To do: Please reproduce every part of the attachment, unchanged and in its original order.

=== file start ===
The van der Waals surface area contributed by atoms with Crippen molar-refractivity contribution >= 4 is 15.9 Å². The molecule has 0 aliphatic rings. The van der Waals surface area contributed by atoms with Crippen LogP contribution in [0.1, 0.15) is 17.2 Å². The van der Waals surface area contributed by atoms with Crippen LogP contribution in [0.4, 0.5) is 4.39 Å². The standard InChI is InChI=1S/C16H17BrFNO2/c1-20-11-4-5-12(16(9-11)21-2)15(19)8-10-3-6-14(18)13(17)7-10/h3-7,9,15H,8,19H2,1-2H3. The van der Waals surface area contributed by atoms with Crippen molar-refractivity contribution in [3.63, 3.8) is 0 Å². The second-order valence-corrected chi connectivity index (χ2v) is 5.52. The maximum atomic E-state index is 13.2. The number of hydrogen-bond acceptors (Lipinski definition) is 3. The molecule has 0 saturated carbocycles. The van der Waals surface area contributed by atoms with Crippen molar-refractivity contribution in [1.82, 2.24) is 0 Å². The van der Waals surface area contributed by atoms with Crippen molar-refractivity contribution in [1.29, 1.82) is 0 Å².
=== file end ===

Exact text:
The van der Waals surface area contributed by atoms with Crippen molar-refractivity contribution >= 4 is 15.9 Å². The molecule has 0 aliphatic rings. The van der Waals surface area contributed by atoms with Crippen LogP contribution in [0.1, 0.15) is 17.2 Å². The van der Waals surface area contributed by atoms with Crippen LogP contribution in [0.4, 0.5) is 4.39 Å². The standard InChI is InChI=1S/C16H17BrFNO2/c1-20-11-4-5-12(16(9-11)21-2)15(19)8-10-3-6-14(18)13(17)7-10/h3-7,9,15H,8,19H2,1-2H3. The van der Waals surface area contributed by atoms with Crippen molar-refractivity contribution in [3.63, 3.8) is 0 Å². The second-order valence-corrected chi connectivity index (χ2v) is 5.52. The maximum atomic E-state index is 13.2. The number of hydrogen-bond acceptors (Lipinski definition) is 3. The molecule has 0 saturated carbocycles. The van der Waals surface area contributed by atoms with Crippen molar-refractivity contribution in [1.82, 2.24) is 0 Å². The van der Waals surface area contributed by atoms with Crippen molar-refractivity contribution in [1.29, 1.82) is 0 Å².